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Billy Bob Thornton,
Wilhelm Wilder (Will) is a talented actor stuck on a New York City children's TV show where he portrays Bad Luck Bunny, a hapless green rabbit. Feeling a failure, he bears his fate with touching self-irony, but grows sulky and petulant when he thinks that his wife, daughter and all his friends have forgotten his 40th birthday. In the confusion following a road accident, all the world believes he is dead. Instead of rectifying the situation, he decides to fulfill a fantasy and attend his own funeral. Here he will learn what everyone really thinks of him. With the aid of his best friend Rad, an Indian restaurant-owner, Will becomes Vijay Singh, a handsome and gentlemanly Sikh, complete with turban and beard. On this memorable occasion and in the days that follow, Vijay is surprised to learn some embarrassing truths about Will. And on top of it, his newly-widowed, beautiful wife Julia takes an unseemly, romantic interest in this elegant, sexy stranger. Will confronts a unique problem: ...Written by
German actor Moritz Bleibtreu plays Will Wilder a German émigré who is a classically trained actor stuck playing a big green rabbit on Kids TV.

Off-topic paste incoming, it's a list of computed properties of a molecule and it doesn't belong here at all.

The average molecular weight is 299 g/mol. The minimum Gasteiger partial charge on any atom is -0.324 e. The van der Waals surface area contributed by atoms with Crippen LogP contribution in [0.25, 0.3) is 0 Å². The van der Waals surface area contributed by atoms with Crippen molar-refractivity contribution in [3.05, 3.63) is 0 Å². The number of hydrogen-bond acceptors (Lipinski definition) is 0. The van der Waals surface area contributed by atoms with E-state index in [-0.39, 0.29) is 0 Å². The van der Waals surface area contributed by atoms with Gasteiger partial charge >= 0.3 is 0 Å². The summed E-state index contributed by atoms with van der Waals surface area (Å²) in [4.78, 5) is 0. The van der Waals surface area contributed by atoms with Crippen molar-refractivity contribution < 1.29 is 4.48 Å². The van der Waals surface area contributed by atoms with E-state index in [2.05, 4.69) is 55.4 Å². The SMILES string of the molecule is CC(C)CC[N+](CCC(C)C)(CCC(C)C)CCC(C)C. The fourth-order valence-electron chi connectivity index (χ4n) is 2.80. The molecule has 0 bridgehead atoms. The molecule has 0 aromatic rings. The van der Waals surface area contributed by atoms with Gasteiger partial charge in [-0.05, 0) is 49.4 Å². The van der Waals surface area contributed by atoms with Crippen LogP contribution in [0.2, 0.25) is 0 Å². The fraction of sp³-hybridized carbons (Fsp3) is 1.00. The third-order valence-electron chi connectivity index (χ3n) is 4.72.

He is about to turn 40 and realises his life is struck in a rut. His marriage to Julia (Patricia Arquette) has lost his spark, his teenage daughter is moody and he thinks everyone have forgotten about his birthday.
When his car is stolen and later crashes, Will is mistakenly declared dead and in order to find out what people thought about him and to attend his own funeral he gets his Indian restaurateur friend Rad (Danny Pudi) to disguise himself as a Sikh called Vijay with a turban, fake beard and tan.
To his surprise his widow not realising who Vijay is wants sex with him and he strives to become a better person as he realises that his wife is actually happy herself after years of marriage.
This independent feature made with mostly European funding and a German director is meant to be an offbeat, quirky Billy Wilder inspired farce. However it is none of these things.
Just as Robin Williams and Dustin Hoffman were actors who turned to drag in Mrs Doubtfire and Tootsie to be close to people they love and become better people they were comedies that were both inspired, inspiring, funny and a central performance from the lead that rocked.
This is limp and unfunny with only Patricia Arquette giving a charged performance. I found the movie insipid and found it hard to believe that no one recognised a guy with an obviously fake beard, a turban and slightly browned off.
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